It is an extremely sad sound not to hear the beautiful hum from an active hive.  As we lifted the boxes we came across the odd dead bee until finally we lifted the final box to the sight of our beautiful ladies unceremoniously piled in a heap at the bottom of the hive. I couldn’t believe how disappointed I felt at the loss.

So our first foray into bees this season has become part of the huge statistic percentage  of failed hives. The varroa mite is the largest contributor to a failed hive and we did have our share of them. Someone suggested “Whiffer” pads to trap them and we did find that worked.

However, I think our loss was the problem of lack of time to really “keep” our bees and pay closer attention to them, as well as the severe storms that we experienced on the Eastern Shore, Virginia and East Coast in general early, in January.

We will need to research the insulating of hives more thoroughly this year and do more homework on how to keep them from fleeing and freezing!

It was sad though and I can only imagine how farmers feel when they lose their herds or flocks as seen during some of Australia’s harshest drought seasons!

Anyway we will borrow a spinner and rob the hive of what honey was left by these before other hives become active and rob the honey.

The other hive was picked clean by the “cleaner team” who worked tirelessly for weeks to ensure nothing was left in the abandoned hive – not even a smidgen of wax or propolis  (the “mortar” they use to seal up the boxes) was left. When you consider the effort and time used to build a hive and produce honey I don’t blame them for not having to repeat the process if they don’t have to. This last hive didn’t have time to clean out.

I did find a site that discusses the aspects of insulating which we did attempt but didn’t follow through on, for various reasons. One of his comments is that the moisture content under the roof can sometimes layer, freeze and then in the melt down from warmer whether, fall down and drown the bees. I am wondering if this could have been a major contributing factor as I looked at the mildew at the bottom of the boxes. A link is provided lower down to the site that details more on insulating.

Here are a few lessons I hope we have learned and will remedy this coming year. They are also a reflection of life –

  1. You have to spend the time in “keeping” the bees.  – You can not leave it until you are able or feel like it. Paul  laughed at my blog about bee keeping. He said, “We are bee losers  not keepers!” Time in any animal husbandry is of the essence. You can’t put caring off. 
  2. Learn more. – Bee keeping is a science and we need more understanding and guidance. We have to be ever learning.  
  3. Learn more about wrapping hives particularly for winter – There is a lot of discussion regarding insulation.  I found a great site that explains some aspects of insulating. Click here to check it out  There are many opinions but you have to work out what works for you and learn from others’ wisdom.
  4. Don’t neglect the small things in every day life – There are so many little things in every day life that add up to the greater plan. These bees each only add a small contribution to their hive but each bit adds to the larger scale. They are content and faithful to their “call”. Do we have the same sense of purpose in doing the small things each day? Do the small things with purpose and sense of duty and destiny.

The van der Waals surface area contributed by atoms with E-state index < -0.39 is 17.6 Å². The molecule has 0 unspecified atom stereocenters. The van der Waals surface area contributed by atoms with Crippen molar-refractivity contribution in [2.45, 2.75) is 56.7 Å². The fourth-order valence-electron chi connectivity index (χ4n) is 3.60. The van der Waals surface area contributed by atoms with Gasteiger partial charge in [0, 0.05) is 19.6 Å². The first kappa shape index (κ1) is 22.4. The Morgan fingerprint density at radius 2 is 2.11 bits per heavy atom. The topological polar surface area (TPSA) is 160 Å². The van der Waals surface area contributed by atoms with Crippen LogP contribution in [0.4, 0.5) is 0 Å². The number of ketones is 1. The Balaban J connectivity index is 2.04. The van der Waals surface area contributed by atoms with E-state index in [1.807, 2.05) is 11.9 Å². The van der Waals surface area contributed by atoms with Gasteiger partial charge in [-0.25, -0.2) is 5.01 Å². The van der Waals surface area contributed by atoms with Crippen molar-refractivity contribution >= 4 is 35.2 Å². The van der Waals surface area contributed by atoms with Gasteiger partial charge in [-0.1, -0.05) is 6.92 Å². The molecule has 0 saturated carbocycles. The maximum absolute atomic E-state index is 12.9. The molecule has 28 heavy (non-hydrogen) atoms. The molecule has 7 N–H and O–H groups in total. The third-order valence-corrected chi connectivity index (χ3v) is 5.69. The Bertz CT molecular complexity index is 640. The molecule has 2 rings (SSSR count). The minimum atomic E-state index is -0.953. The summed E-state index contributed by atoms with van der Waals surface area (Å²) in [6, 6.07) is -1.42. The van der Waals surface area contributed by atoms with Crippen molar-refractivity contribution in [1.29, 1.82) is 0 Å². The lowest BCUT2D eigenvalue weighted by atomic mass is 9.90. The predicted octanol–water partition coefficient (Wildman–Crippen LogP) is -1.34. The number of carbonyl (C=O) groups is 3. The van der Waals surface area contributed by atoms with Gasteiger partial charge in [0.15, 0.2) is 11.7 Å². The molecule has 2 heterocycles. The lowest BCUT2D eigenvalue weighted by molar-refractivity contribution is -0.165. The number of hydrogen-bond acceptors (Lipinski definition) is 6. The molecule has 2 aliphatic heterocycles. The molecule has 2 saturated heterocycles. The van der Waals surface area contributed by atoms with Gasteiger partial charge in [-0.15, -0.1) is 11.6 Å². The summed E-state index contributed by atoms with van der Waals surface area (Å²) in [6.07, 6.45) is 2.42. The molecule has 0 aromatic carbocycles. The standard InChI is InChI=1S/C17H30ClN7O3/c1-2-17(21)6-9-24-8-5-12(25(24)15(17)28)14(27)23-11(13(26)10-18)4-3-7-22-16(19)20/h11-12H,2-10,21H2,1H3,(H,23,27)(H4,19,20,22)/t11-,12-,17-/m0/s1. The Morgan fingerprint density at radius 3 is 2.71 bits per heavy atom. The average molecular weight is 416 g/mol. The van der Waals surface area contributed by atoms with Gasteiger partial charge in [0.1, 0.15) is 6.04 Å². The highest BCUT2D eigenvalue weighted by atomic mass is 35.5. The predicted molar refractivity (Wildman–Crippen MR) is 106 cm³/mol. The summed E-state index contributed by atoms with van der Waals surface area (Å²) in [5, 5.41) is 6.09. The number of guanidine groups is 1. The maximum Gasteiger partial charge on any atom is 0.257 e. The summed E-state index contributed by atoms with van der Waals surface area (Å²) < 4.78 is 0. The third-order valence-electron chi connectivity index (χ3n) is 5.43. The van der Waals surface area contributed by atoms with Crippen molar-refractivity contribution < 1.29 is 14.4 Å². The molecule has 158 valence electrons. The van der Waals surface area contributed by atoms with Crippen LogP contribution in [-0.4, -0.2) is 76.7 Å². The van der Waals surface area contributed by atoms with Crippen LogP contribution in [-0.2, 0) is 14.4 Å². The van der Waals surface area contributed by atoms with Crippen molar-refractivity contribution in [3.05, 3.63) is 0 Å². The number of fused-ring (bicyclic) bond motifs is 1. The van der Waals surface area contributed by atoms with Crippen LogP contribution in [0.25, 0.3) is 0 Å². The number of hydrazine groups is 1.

5.  Persist – Failure is bound to happen you have to keep persisting and try again.

That’s all until the next bee keeping adventure – Part 2

Until next time

Blessings Narelle

 

 

Posted in gardening, health and wellness, Hobby Farming, Uncategorized

Bee Keeping

As I said our year was pretty hectic last year and one of those challenges was keeping up with the bees! We purchased two hives but unfortunately due to the nature of beekeeping one hive disappeared.  For some reason, probably an unsettled queen she left and we watched as her workers cleaned the hive of every trace of wax and honey! They don’t waste a drop. We heard somewhere that in their short life they will only make a teaspoon of honey! So what they have worked for they intend to keep even if they move house!

Talk about amazing processes. These beauties will vacate for various reasons and you can never be quite sure why. The hive might be full of mites, overcrowded or it could just be the queen is immature or vying for position with an older or newer queen and decides to move on taking most or all of the hive with her.

They did help us out though during summer with so many flowers and vegetables needing pollinating. It was wonderful listening to them so busy at work pollinating our vegetables.

We were so busy with the new store that we weren’t able to give the necessary time to the hives though that we  should have. Bees are experiencing challenges world wide and our little hive succumbed. But we will continue to persevere. We won’t give up just because we failed this time round.

It reminds me that no matter how well you set things up you can not just set and go on somethings. You have to keep focused, put effort in and persevere. The good news is that somewhere, someone gained a new hive or our beauties went on to greater, and freer heights.

We are hoping our other hive has weathered well the blizzard conditions and hive beetles to see a spring and summer through. Right now it is hard to tell but Spring is coming so we look forward to trying again so that we can reap a harvest if we don’t give up.

Don’t give up today! You will reap a harvest if you persevere whatever your situation!

Until next time!

Blessings Narelle

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Bearding outside the hive.